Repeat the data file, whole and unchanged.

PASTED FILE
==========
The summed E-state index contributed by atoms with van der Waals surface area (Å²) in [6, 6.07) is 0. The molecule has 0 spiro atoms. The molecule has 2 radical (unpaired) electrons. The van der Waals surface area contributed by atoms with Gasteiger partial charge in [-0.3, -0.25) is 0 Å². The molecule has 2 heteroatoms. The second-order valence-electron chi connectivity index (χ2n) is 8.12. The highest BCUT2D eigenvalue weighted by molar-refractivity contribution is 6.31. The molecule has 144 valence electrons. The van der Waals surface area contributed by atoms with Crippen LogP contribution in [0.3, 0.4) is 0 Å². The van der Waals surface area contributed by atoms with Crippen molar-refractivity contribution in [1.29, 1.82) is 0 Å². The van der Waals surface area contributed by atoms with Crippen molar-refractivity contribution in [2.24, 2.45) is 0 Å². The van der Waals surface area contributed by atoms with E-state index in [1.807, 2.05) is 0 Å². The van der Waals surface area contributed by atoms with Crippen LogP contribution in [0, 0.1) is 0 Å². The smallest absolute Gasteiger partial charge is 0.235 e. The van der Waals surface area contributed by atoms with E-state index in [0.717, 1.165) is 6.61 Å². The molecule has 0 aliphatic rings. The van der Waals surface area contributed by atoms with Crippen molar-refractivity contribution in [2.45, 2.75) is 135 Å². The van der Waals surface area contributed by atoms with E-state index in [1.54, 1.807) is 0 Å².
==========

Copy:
The summed E-state index contributed by atoms with van der Waals surface area (Å²) in [6, 6.07) is 0. The molecule has 0 spiro atoms. The molecule has 2 radical (unpaired) electrons. The van der Waals surface area contributed by atoms with Gasteiger partial charge in [-0.3, -0.25) is 0 Å². The molecule has 2 heteroatoms. The second-order valence-electron chi connectivity index (χ2n) is 8.12. The highest BCUT2D eigenvalue weighted by molar-refractivity contribution is 6.31. The molecule has 144 valence electrons. The van der Waals surface area contributed by atoms with Crippen LogP contribution in [0.3, 0.4) is 0 Å². The van der Waals surface area contributed by atoms with Crippen molar-refractivity contribution in [1.29, 1.82) is 0 Å². The van der Waals surface area contributed by atoms with Crippen molar-refractivity contribution in [2.24, 2.45) is 0 Å². The van der Waals surface area contributed by atoms with E-state index in [1.807, 2.05) is 0 Å². The van der Waals surface area contributed by atoms with Crippen LogP contribution in [0, 0.1) is 0 Å². The smallest absolute Gasteiger partial charge is 0.235 e. The van der Waals surface area contributed by atoms with E-state index in [0.717, 1.165) is 6.61 Å². The molecule has 0 aliphatic rings. The van der Waals surface area contributed by atoms with Crippen molar-refractivity contribution in [2.45, 2.75) is 135 Å². The van der Waals surface area contributed by atoms with E-state index in [1.54, 1.807) is 0 Å².